KSA opts for more secrecy

Transparency should be more than a buzz word.

Transparency should be more than a buzz word.

By The Runner

At their last council meeting on April, the Kwantlen Student Association (KSA) continued its steady path towards unaccountability and secrecy.

Students and The Runner were barred from the portion of the meeting where new executive members were chosen. The four executive members wield a large amount of power, and are elected from within the existing KSA council, not by students. This marks the first time in Kwantlen history that the discussions and recommendations for executive appointments have been made in secret.

Large portions of meetings held in camera (in secret) are no longer an anomaly. This is regression. It echoes the mistakes of past councils.

Every council meeting this calendar year has had segments in camera. Some of these are undoubtedly necessary. Legal advice and certain human resource issues need to be discussed in private, as was the case for two hours during a recent meeting. More often though the council uses these as excuses to hide discussions that are politically unpopular or embarrassing.

After a November 2011 referendum toppled a controversial regime at the KSA, the new board promised accountability. There has certainly been more openness since, but the slow creep towards secrecy is worrying.

Controversial decisions are being made in secret for not other reason than to control the board’s public image.

In February of last year, an out-of-court settlement was reached between the interim KSA, and an impeached board member. Members of the previous board had been placed in bad standing, meaning they couldn’t run for a position in the KSA again. The decision to put the former KSA in bad standing was voted on unanimously at a special general meeting on Nov. 30, 2011. The out-of-court settlement removed the restriction from running again. Beyond that, the KSA agreed to pay for former board member Balninna “Nina” Sandhu and student Gary Dhaliwal’s legal costs. This was done in secret, and students still don’t know how much was spent.

On Dec. 5 of last year, the KSA board of directors agreed to grant club status to anti-abortion group Protectores Vitae. The decision went against an internal KSA pro-choice policy, and another policy banning clubs with overt religious or political causes. The entire portion of the meeting regarding the decision was made in camera. It’s unclear what was said at that particular meeting that swayed the KSA to disregard their own rules. We at The Runner would very much like to know and we think students ought to know too.

Transparency and accountability are nice election buzzwords. Stephen Harper uses both terms frequently every time he runs for office. It must work for him. That hasn’t stopped the Conservative Party from running the most secretive government in Canadian history, where information and image are tightly controlled.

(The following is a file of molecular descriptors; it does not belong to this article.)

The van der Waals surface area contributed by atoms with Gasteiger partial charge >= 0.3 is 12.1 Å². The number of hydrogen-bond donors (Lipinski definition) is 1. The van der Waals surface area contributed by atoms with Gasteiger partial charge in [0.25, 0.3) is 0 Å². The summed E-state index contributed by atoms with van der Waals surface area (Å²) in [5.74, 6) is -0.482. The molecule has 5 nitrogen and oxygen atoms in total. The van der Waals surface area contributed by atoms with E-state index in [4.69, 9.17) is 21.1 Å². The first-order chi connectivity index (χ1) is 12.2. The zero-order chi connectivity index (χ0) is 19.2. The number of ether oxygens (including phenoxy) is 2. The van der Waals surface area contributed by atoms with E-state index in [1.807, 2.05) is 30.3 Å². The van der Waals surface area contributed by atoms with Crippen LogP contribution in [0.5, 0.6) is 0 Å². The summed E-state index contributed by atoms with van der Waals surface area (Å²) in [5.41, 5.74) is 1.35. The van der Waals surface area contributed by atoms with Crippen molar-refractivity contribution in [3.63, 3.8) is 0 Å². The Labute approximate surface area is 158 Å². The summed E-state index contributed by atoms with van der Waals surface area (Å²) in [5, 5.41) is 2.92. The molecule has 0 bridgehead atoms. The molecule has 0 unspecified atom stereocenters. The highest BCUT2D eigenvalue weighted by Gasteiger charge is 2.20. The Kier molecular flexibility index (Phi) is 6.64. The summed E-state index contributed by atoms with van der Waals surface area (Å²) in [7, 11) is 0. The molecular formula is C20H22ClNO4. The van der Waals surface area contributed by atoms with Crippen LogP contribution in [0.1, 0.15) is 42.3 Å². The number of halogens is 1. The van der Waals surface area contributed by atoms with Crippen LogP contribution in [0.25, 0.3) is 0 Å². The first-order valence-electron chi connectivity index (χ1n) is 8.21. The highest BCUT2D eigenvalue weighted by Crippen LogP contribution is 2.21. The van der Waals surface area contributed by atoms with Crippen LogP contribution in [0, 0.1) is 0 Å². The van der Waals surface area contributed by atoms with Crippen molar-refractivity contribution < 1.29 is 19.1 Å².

The new (post-2011) KSA can’t campaign on accountability and then shut out students from every controversial decision. Or rather, they can, but then they look like they’re taking a page out of Stephen Harper’s big book of political marketing strategies.

Anyone who’s followed Kwantlen student politics can’t help but be cynical. They’ve had money mismanaged. They’ve had conflicts of interest. They’ve had back-to-back corrupt student governments. And as students, we’ve learned our lesson. We don’t naturally trust student politicians, especially those who’ve received their seats uncontested. The latest Kwantlen election wasn’t much of an election. Only one council position contested, like a real democracy. The rest got in more-or-less automatically.

In this climate, it’s good to have a healthy distrust of student politicians.

For the April 3 meeting, Christopher Girodat, chairperson of the executive committee, prepared a motion on behalf of the KSA’s standing committee on governance suggesting all “confidential or sensitive documents” only be distributed in hard copy, and in camera. Such documents can only be shown once all electronic devices are turned off and “placed on the table.”

In 2011, Girodat heavily criticized an attempt by the then-KSA-council to ban electronic recordings of council meetings, saying “If you don’t want it to be recorded don’t say it.” The circumstances are different between that motion and his, but the distrusting attitude towards board members, students, and reporters is the same.

Even though we can’t know the process that led to the appointment of the four executive members, we know who they are. Girodat is returning as director of student services. The other three members, Melinda Bige, Richard Hosein, and Gaurav Kumar, are new to the executive.

The three new executive members should not continue down the path of secrecy. As much as possible, they should let students be privy to decisions that concern them. And don’t lock out reporters. It looks bad.

Hosein and Bige have openly questioned secrecy, during the anti-abortion club issue. Here’s hoping that they keep firm to their convictions. A new executive committee could steer the student association towards genuine transparency.

If the KSA ever wants to put any faith back into Kwantlen politics, transparency is desperately needed.